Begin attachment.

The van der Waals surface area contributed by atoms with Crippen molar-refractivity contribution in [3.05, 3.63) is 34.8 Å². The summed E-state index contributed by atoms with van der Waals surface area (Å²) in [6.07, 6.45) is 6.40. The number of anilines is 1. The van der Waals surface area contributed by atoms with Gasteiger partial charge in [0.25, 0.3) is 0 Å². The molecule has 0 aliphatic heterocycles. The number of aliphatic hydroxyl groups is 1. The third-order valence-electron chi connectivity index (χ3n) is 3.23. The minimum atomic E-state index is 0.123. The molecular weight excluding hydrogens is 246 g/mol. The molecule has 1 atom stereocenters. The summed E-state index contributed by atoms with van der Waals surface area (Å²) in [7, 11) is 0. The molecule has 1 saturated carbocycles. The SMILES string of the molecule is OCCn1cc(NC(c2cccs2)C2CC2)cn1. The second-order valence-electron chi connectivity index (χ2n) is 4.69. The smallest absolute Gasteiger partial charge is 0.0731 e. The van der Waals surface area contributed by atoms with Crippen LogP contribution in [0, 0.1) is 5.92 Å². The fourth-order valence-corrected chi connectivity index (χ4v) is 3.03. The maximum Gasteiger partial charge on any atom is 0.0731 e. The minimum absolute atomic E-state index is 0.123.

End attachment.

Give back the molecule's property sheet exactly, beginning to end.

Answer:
The van der Waals surface area contributed by atoms with Crippen molar-refractivity contribution in [3.05, 3.63) is 34.8 Å². The summed E-state index contributed by atoms with van der Waals surface area (Å²) in [6.07, 6.45) is 6.40. The number of anilines is 1. The van der Waals surface area contributed by atoms with Gasteiger partial charge in [0.25, 0.3) is 0 Å². The molecule has 0 aliphatic heterocycles. The number of aliphatic hydroxyl groups is 1. The third-order valence-electron chi connectivity index (χ3n) is 3.23. The minimum atomic E-state index is 0.123. The molecular weight excluding hydrogens is 246 g/mol. The molecule has 1 atom stereocenters. The summed E-state index contributed by atoms with van der Waals surface area (Å²) in [7, 11) is 0. The molecule has 1 saturated carbocycles. The SMILES string of the molecule is OCCn1cc(NC(c2cccs2)C2CC2)cn1. The second-order valence-electron chi connectivity index (χ2n) is 4.69. The smallest absolute Gasteiger partial charge is 0.0731 e. The van der Waals surface area contributed by atoms with Crippen LogP contribution in [0, 0.1) is 5.92 Å². The fourth-order valence-corrected chi connectivity index (χ4v) is 3.03. The maximum Gasteiger partial charge on any atom is 0.0731 e. The minimum absolute atomic E-state index is 0.123.